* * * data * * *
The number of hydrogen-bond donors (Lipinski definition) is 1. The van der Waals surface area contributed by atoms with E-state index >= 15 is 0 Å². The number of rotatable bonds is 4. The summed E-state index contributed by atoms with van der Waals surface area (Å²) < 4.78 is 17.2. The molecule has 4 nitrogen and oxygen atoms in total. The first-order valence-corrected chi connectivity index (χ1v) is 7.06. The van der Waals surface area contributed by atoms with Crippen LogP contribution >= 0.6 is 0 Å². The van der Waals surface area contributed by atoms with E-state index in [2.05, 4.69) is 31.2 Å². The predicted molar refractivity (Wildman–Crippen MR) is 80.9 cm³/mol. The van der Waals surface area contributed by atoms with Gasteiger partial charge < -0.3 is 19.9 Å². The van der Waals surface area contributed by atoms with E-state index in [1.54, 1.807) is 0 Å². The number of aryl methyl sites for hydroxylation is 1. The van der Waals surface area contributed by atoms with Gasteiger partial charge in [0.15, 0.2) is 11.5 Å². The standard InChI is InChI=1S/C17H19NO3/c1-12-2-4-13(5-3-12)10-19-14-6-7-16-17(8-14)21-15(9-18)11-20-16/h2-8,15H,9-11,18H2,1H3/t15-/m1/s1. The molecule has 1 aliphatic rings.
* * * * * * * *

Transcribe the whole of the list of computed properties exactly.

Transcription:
The number of hydrogen-bond donors (Lipinski definition) is 1. The van der Waals surface area contributed by atoms with E-state index >= 15 is 0 Å². The number of rotatable bonds is 4. The summed E-state index contributed by atoms with van der Waals surface area (Å²) < 4.78 is 17.2. The molecule has 4 nitrogen and oxygen atoms in total. The first-order valence-corrected chi connectivity index (χ1v) is 7.06. The van der Waals surface area contributed by atoms with Crippen LogP contribution >= 0.6 is 0 Å². The van der Waals surface area contributed by atoms with E-state index in [2.05, 4.69) is 31.2 Å². The predicted molar refractivity (Wildman–Crippen MR) is 80.9 cm³/mol. The van der Waals surface area contributed by atoms with Gasteiger partial charge < -0.3 is 19.9 Å². The van der Waals surface area contributed by atoms with E-state index in [1.54, 1.807) is 0 Å². The number of aryl methyl sites for hydroxylation is 1. The van der Waals surface area contributed by atoms with Gasteiger partial charge in [0.15, 0.2) is 11.5 Å². The standard InChI is InChI=1S/C17H19NO3/c1-12-2-4-13(5-3-12)10-19-14-6-7-16-17(8-14)21-15(9-18)11-20-16/h2-8,15H,9-11,18H2,1H3/t15-/m1/s1. The molecule has 1 aliphatic rings.